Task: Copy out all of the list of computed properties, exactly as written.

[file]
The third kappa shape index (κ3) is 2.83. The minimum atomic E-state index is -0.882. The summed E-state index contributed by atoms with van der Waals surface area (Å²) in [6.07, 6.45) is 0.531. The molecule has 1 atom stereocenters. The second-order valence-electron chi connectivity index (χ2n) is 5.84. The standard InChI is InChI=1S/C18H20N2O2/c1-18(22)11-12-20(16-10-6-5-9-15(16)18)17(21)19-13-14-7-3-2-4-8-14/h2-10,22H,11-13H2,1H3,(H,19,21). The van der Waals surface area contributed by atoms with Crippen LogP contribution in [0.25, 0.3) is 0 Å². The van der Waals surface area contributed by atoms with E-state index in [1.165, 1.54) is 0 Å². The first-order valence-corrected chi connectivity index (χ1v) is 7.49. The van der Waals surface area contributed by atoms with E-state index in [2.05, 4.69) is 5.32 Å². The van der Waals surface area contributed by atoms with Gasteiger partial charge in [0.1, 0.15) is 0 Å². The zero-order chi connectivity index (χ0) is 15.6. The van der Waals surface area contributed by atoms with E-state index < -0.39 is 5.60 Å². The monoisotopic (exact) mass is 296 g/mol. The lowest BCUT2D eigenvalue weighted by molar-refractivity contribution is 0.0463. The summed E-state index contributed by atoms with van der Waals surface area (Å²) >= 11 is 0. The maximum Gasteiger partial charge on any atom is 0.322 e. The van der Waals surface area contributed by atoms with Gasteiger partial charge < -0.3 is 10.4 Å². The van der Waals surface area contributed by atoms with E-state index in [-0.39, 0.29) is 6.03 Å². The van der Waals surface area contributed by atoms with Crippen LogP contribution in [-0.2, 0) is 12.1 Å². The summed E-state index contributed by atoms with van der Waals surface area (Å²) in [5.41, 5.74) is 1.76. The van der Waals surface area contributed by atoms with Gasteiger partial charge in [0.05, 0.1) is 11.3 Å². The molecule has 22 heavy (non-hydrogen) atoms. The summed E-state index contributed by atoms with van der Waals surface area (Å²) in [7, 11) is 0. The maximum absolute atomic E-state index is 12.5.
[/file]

The third kappa shape index (κ3) is 2.83. The minimum atomic E-state index is -0.882. The summed E-state index contributed by atoms with van der Waals surface area (Å²) in [6.07, 6.45) is 0.531. The molecule has 1 atom stereocenters. The second-order valence-electron chi connectivity index (χ2n) is 5.84. The standard InChI is InChI=1S/C18H20N2O2/c1-18(22)11-12-20(16-10-6-5-9-15(16)18)17(21)19-13-14-7-3-2-4-8-14/h2-10,22H,11-13H2,1H3,(H,19,21). The van der Waals surface area contributed by atoms with Crippen LogP contribution in [0.25, 0.3) is 0 Å². The van der Waals surface area contributed by atoms with E-state index in [1.165, 1.54) is 0 Å². The first-order valence-corrected chi connectivity index (χ1v) is 7.49. The van der Waals surface area contributed by atoms with E-state index in [2.05, 4.69) is 5.32 Å². The van der Waals surface area contributed by atoms with Gasteiger partial charge in [0.1, 0.15) is 0 Å². The zero-order chi connectivity index (χ0) is 15.6. The van der Waals surface area contributed by atoms with E-state index < -0.39 is 5.60 Å². The monoisotopic (exact) mass is 296 g/mol. The lowest BCUT2D eigenvalue weighted by molar-refractivity contribution is 0.0463. The summed E-state index contributed by atoms with van der Waals surface area (Å²) >= 11 is 0. The maximum Gasteiger partial charge on any atom is 0.322 e. The van der Waals surface area contributed by atoms with Gasteiger partial charge < -0.3 is 10.4 Å². The van der Waals surface area contributed by atoms with E-state index in [-0.39, 0.29) is 6.03 Å². The van der Waals surface area contributed by atoms with Crippen LogP contribution in [-0.2, 0) is 12.1 Å². The summed E-state index contributed by atoms with van der Waals surface area (Å²) in [5.41, 5.74) is 1.76. The van der Waals surface area contributed by atoms with Gasteiger partial charge in [0.05, 0.1) is 11.3 Å². The molecule has 22 heavy (non-hydrogen) atoms. The summed E-state index contributed by atoms with van der Waals surface area (Å²) in [7, 11) is 0. The maximum absolute atomic E-state index is 12.5.